An Investigation Into The Convergence Processes For Health Expenditure And Health Outcomes In Economic Communities Of West African State (Ecowas)

AN INVESTIGATION INTO THE CONVERGENCE PROCESSES FOR HEALTH EXPENDITURE AND HEALTH OUTCOMES IN ECONOMIC COMMUNITIES OF WEST AFRICAN STATE (ECOWAS)

Health Expenditure


ABSTRACT

The study examined the convergence of health expendituresi as well as health outcomes for a group of Economic Community of West African States using annual data between 1995 and 2011. We employed beta convergence and Johansen (1998) Co-integration technique to investigate convergence in health expenditurei and health outcomes. The evidence from our results showed that the variable that measures the speed of convergence in health expenditurei among member of ECOWAS region is positive and significant for both absolute and conditional convergence which indicated that there is no convergence in health expenditurei.

Divergence in health expenditure indicates that there are differences across countries in health expenditure which direct each country to converge to its own steady state. However, the study found evidence of convergence in health outcomes. Convergence in health outcomes shows that health outcomes variables move towards the same direction for member states. The result obtained from Cointegration test also confirms divergence in health expenditurei and convergence in health outcomes for this region. The implication of these findings is that health challenges facing this region may continue, if member states are not ready to improve on resources allocated to health. Therefore the study suggested that policy makers should be more committed to regional policy especially in the area of resources allocated to health in their countries.Health Expenditure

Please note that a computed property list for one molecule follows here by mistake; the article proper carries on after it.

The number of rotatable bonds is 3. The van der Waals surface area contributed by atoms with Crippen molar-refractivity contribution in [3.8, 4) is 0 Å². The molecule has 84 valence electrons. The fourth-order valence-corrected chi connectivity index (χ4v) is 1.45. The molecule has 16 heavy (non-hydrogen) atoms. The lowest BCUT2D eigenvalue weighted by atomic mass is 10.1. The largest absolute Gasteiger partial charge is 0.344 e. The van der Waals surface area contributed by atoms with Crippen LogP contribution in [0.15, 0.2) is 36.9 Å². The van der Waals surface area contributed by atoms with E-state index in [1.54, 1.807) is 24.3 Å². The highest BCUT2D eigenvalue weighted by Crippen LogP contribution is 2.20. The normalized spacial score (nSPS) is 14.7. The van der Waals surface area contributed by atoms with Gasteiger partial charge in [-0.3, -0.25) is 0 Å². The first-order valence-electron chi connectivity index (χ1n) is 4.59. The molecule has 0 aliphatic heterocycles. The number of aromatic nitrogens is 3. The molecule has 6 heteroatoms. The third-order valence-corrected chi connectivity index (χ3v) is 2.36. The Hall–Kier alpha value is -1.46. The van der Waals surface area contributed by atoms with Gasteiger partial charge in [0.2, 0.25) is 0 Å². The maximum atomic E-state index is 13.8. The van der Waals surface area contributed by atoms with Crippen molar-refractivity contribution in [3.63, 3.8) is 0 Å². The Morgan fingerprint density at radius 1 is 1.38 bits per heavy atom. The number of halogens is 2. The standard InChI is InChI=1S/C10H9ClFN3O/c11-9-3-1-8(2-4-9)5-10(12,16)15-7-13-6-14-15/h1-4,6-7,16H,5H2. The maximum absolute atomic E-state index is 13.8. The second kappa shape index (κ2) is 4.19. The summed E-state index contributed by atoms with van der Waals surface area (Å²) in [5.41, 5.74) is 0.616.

INTRODUCTION

Health expenditure has been on increase in both developing and developed countries. The rise in health expenditurei according to Okunade et al.[1] has constitutes a major concern for health policy makers in both developing and developed countries, even though geographical distribution of money spend on health is uneven. In this respect, health economist researchers have focused on the factors determinants health expenditure (Gupta, Verhoeven and Tiongson, [2] ; Temple, [3] ; Kim and Moody, [4] ; Musgrove, [5] ; Filmer and Pritchett, [6] ; and Filmer et al.,[7] ) and the effect of this health expenditure on variables like income, diseases etc(Hitiris and Posnett, [8] ; Hansen and King, [9] ; Di Matteo and Di Matteo, [10] ; Karatzas, [11] ; Herwartz and Theilen, [12] ) also, the effect of health expenditure on health outcomes has been documented in the literature (Or, [13] ; Baldacci, Emanuele, Maria Teresa Guin-Sui, and Luiz de Mello, [14] ; Akinkugbe and Afeikhena, [15] )